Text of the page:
Farewell, Tobias Church, you big hulking sack of swagger, you.
That’s right, last night’s Arrow, titled “Human Target”, saw the end of Chad Coleman’s brass-knuckle-bearing drug-lord, dispatched (along with roughly a dozen police officers) by Prometheus. On the surface, Church’s death is unfortunate because he brought a certain grounded menace that’s been lacking in Arrow “big-bads” recently. For as far as we’ve come, Arrow will always be the street-level entry into DC’s comic book TV world, like Christopher Nolan’s Dark Knight trilogy with a quarter of the budget and 90 percent more shirtless pull-ups. An adversary like Church brought that idea back into sharp focus, a threat not so much concerned with mystical rehabilitating pools or complete nuclear holocaust but with setting up a nice, profitable area for himself in Star City one beating at a time.
Of course, even in death, Church left his mark, and not just on Rene Ramirez’s face (although, hot damn, he left plenty there, too). For one, through 20-odd hours worth of torture both physical and mental, he learned Oliver was the Green Arrow, that it’s the mayor of Star City out every night under a hood. Helpful information, if you’re a power-hungry mafioso, because it’s far easier to kill Oliver Queen when he’s wearing a suit and tie.
Enter one of the most stupidly brilliant characters that could only come from the pages of a comic book — Christopher Chance (played by an underutilized Wil Traval), the Human Target, who puts on an Oliver Queen Halloween mask and takes the bullets from Church’s hired gun. I can’t properly decide whether I love or hate the fact that it’s never actually explained why Chance is more qualified to get shot than Oliver, seeing as how he didn’t really do anything special. He just…got shot. That’s not even mentioning the age old question posited by one of our greatest modern scholars: “But what if he shot you in the face?”
But giving someone the chance to play Oliver Queen for a while did provide episode writers Sarah Tarkoff and Oscar Balderrama to dive into what it means to be Oliver Queen full time. “Oliver Queen was never my better half,” he tells Chance, which, to someone stepping into those shoes for a limited time, is a ridiculous statement. Being Oliver Queen means being the mayor of an entire city, versus being the leader of a shaky vigilante team that wears mostly rags and hockey masks to fight crime. Being Oliver Queen means having beautiful women throw their phone numbers at you by day, versus having street thugs throw bullets at you by night. Of course Oliver Queen is the “better” half. Right?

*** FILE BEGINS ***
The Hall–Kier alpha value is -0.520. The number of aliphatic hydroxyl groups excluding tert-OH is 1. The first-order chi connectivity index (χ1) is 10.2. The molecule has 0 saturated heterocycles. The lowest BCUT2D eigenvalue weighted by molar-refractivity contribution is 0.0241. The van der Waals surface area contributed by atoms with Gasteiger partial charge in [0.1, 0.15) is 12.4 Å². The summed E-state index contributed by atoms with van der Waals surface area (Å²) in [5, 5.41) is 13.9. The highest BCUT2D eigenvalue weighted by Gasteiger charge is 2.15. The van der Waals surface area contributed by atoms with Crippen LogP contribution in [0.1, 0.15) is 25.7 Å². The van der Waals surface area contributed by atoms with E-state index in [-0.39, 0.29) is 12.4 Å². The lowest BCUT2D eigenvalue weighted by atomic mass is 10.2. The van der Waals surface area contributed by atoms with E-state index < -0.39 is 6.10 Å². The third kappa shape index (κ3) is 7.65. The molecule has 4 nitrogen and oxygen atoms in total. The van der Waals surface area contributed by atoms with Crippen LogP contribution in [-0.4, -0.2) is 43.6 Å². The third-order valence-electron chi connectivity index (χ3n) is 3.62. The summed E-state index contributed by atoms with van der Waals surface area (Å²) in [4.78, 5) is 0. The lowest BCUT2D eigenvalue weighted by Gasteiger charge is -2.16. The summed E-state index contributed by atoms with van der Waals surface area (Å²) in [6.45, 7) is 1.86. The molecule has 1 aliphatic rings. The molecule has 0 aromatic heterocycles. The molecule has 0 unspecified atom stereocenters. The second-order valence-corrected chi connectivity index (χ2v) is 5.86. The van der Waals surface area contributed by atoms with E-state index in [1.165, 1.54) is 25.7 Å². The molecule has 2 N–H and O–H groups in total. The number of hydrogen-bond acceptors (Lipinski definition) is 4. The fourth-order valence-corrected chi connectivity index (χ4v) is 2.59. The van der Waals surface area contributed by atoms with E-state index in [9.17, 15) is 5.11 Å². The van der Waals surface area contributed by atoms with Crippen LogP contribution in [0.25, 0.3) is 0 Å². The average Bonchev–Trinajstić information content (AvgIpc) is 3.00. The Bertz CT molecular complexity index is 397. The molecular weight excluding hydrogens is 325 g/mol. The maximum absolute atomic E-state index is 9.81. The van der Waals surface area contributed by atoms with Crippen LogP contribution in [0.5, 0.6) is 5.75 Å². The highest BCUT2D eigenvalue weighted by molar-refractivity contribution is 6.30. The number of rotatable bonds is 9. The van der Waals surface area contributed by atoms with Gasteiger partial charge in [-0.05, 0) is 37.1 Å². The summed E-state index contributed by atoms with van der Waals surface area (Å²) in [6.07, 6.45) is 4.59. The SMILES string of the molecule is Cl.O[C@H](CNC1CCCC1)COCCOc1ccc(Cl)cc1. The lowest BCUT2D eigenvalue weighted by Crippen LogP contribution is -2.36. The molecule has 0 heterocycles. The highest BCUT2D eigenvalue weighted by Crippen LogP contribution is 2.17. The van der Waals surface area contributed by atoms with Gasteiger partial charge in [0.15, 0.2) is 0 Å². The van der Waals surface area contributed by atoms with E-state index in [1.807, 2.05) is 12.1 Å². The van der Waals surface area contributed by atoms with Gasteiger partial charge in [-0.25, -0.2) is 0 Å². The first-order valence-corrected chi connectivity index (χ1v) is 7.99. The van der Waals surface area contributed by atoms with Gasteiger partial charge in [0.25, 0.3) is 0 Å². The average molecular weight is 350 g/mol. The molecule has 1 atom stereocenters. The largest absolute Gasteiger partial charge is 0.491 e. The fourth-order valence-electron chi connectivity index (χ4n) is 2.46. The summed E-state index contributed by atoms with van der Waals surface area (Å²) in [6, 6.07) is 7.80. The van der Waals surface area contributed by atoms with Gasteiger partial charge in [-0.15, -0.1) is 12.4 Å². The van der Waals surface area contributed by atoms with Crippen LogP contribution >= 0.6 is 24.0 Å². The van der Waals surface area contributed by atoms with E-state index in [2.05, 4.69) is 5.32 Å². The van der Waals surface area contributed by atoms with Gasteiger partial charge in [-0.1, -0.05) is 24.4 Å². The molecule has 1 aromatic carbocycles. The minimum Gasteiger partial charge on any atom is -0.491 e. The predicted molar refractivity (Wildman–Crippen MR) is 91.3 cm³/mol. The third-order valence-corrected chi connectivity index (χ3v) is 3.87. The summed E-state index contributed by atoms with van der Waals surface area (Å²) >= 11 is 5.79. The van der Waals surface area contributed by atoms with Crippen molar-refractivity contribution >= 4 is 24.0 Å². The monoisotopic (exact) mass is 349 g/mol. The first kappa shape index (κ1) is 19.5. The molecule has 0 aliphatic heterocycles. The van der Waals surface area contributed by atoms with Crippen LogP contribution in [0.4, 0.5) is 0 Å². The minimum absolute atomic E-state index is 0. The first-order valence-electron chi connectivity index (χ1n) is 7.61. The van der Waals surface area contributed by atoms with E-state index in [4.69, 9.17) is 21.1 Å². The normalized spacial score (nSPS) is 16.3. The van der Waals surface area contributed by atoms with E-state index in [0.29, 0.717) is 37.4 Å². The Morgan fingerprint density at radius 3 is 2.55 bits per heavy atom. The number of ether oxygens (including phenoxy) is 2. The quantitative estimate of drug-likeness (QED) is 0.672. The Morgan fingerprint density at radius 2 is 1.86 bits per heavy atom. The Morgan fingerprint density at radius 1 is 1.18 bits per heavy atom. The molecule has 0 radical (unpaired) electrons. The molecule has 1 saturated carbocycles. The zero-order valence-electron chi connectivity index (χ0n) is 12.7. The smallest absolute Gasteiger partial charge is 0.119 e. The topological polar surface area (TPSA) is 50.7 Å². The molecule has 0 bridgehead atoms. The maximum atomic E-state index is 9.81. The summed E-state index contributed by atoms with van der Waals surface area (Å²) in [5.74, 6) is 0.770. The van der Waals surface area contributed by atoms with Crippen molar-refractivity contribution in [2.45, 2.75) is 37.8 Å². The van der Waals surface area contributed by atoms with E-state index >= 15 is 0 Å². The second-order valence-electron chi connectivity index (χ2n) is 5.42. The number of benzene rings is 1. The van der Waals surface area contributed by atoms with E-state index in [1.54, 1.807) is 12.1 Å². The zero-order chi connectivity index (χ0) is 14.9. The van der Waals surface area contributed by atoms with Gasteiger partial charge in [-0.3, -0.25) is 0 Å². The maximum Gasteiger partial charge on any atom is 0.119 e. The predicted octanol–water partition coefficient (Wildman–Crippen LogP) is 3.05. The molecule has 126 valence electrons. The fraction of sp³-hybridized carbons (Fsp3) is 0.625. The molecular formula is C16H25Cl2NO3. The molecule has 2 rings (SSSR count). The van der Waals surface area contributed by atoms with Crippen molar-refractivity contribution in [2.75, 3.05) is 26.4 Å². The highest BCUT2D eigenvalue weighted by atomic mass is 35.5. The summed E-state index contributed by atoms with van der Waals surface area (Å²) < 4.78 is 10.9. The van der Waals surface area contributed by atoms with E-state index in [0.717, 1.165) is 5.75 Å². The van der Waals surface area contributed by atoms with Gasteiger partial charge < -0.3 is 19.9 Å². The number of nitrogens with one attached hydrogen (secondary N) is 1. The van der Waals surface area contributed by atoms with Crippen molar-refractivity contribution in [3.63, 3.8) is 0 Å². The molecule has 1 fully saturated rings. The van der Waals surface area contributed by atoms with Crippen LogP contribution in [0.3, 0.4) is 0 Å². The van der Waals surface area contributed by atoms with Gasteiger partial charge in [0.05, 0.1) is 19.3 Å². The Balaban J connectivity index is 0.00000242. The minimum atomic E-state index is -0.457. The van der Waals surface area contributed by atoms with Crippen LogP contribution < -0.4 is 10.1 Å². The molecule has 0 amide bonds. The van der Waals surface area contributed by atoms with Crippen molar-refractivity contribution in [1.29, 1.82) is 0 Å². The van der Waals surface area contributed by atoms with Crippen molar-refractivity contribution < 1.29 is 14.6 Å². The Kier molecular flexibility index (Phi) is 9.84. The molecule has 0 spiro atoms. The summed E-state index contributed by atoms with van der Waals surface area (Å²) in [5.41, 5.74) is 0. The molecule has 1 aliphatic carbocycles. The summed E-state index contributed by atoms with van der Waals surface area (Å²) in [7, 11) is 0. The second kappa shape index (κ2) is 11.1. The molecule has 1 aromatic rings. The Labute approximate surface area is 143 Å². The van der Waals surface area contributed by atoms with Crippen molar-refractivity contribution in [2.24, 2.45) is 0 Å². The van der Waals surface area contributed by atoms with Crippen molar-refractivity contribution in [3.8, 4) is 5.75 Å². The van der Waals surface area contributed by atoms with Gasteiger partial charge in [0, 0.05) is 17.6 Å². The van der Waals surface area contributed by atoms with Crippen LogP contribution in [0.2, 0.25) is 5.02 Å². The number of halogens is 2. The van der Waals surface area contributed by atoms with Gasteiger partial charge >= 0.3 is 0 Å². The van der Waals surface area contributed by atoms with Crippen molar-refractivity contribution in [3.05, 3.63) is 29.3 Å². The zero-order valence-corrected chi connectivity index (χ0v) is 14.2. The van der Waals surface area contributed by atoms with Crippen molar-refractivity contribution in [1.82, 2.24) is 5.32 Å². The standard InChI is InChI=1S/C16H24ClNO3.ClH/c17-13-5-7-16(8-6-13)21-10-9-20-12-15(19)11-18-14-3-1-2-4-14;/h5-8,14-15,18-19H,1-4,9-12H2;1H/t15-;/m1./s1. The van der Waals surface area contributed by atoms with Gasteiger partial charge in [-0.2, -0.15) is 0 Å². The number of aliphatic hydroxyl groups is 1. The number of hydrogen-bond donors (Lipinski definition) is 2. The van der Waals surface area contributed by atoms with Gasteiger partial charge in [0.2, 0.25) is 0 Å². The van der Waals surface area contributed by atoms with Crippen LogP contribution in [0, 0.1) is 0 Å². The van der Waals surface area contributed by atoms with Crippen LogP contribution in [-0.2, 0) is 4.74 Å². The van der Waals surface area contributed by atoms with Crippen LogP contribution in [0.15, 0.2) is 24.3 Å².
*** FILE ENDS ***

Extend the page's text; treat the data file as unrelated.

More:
Well, no. Not to Oliver, at least. For him, he has to wear an Oliver Queen mask everyday; it’s not made of rubber, no, but it fits just as uncomfortably. It’s not real, not fully. What’s real to Oliver is the Green Arrow, which makes the exchange between he and Church, their last exchange, particularly compelling: “You mind if I call you Oliver?” Church asks.
“Actually, I do,” the Green Arrow responds.
And then Church gets his ass roundhouse-kicked into the dirt, because he forgot who he was fighting. In that moment, he’s not firing potshots at Mayor Oliver Queen, he’s taking on, as that increasingly earnest episode-opening narration always tells us, “something more.”
As much as I wasn’t a fan of John Diggle’s rapid progression from the army to self-imposed imprisonment to back under the Spartan hood, I love the role he’s landed in on Team Arrow 2.0. He’s the been-there-done-that, seen-this-shit-before guru for this team of ambitious but sloppy heroes. Because what has Rene, Curtis, Rory OR Evelyn been through that Diggle hasn’t during his wars overseas and back home? Some tortures you can’t see. Not all nuclear blasts happen outside your head.
I particularly love the way director Laura Belsey (Who proved she can handle Arrow‘s more sentimental side in season 4’s “Canary Cry”), framed any conversation between Diggle and Rene; separated but claustrophobic (with the occasional Vertigo flourish). Because despite the years and distance between them, they’re basically on the same, winding path. “When it comes to guilt or recrimination the line forms behind me,” Diggle tells Rene. “I’m wearing this suit again because I think it’s a path to redemption. And it could be for you, too.”
And again, it comes back to masks. It comes down to people so heavily disappointed in their real selves (Diggle for murdering Andy, Rene for giving up Oliver’s name, Oliver for…everything), that to become their best selves they don a hood, be it green, bulky, or something you can buy at Sports Authority.
- It takes a huge suspension of disbelief to believe anyone would watch their mayor fake his own, violent death and then watch him on TV the next day like “Ah, yes, solid plan Mr. Mayor.”
- It was also a biiiiiiit of a stretch to have Christopher Chance show up in the Russian flashbacks, but it pays off in the current day storyline in a big, intriguing way. Susan Williams has a picture that proves Oliver not only wasn’t on Lian Yu for five years, but kinda sort of was entrenched in an underground Russian mafia organization. And since Oliver has her phone number and is on a mission to move on from Felicity, this is gearing up to be the worst sexually motivated decision Oliver’s made since Isabel Rochev. Stay away from Russians, Oliver!
- Another week, another hour of forgetting Evelyn Sharp exists for large patches of time. It does not help when Arrow has Diggle point out she’s a “Laurel Lance wannabe” because, yeah, pretty much.
- Someone send Thea Queen a rope and drag her out of the storyline where the phrases “re-zoning” and “affordable housing” are spoken in every other sentence.
- I love that Tobias Church’s plan to protect himself from a faceless man with a spooky voice was to hop on the phone and hire another faceless man with a spooky voice.